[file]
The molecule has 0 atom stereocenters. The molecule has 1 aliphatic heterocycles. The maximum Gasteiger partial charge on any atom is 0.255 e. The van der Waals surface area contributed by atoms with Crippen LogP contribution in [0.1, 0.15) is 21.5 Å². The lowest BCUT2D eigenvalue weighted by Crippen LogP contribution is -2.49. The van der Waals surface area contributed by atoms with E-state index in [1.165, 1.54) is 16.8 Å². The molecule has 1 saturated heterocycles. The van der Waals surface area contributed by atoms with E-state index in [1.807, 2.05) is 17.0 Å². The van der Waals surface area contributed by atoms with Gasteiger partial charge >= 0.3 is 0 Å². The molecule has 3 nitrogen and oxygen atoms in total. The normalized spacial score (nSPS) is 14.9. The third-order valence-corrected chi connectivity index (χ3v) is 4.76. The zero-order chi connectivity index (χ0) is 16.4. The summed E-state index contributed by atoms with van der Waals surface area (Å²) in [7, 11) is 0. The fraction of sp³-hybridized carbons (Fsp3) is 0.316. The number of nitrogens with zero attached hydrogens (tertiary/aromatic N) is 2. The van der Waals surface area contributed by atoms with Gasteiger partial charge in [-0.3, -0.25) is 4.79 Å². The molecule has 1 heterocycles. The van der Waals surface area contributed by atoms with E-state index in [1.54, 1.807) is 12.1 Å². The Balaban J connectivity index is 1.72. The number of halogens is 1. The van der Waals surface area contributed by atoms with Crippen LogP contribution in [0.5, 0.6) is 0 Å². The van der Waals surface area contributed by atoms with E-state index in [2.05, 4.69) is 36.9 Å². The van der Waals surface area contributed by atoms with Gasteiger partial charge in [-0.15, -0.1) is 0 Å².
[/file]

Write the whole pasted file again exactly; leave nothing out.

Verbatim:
The molecule has 0 atom stereocenters. The molecule has 1 aliphatic heterocycles. The maximum Gasteiger partial charge on any atom is 0.255 e. The van der Waals surface area contributed by atoms with Crippen LogP contribution in [0.1, 0.15) is 21.5 Å². The lowest BCUT2D eigenvalue weighted by Crippen LogP contribution is -2.49. The van der Waals surface area contributed by atoms with E-state index in [1.165, 1.54) is 16.8 Å². The molecule has 1 saturated heterocycles. The van der Waals surface area contributed by atoms with E-state index in [1.807, 2.05) is 17.0 Å². The van der Waals surface area contributed by atoms with Gasteiger partial charge >= 0.3 is 0 Å². The molecule has 3 nitrogen and oxygen atoms in total. The normalized spacial score (nSPS) is 14.9. The third-order valence-corrected chi connectivity index (χ3v) is 4.76. The zero-order chi connectivity index (χ0) is 16.4. The summed E-state index contributed by atoms with van der Waals surface area (Å²) in [7, 11) is 0. The fraction of sp³-hybridized carbons (Fsp3) is 0.316. The number of nitrogens with zero attached hydrogens (tertiary/aromatic N) is 2. The van der Waals surface area contributed by atoms with Gasteiger partial charge in [-0.3, -0.25) is 4.79 Å². The molecule has 1 heterocycles. The van der Waals surface area contributed by atoms with E-state index in [1.54, 1.807) is 12.1 Å². The Balaban J connectivity index is 1.72. The number of halogens is 1. The van der Waals surface area contributed by atoms with Crippen LogP contribution in [0.5, 0.6) is 0 Å². The van der Waals surface area contributed by atoms with E-state index in [2.05, 4.69) is 36.9 Å². The van der Waals surface area contributed by atoms with Gasteiger partial charge in [-0.15, -0.1) is 0 Å².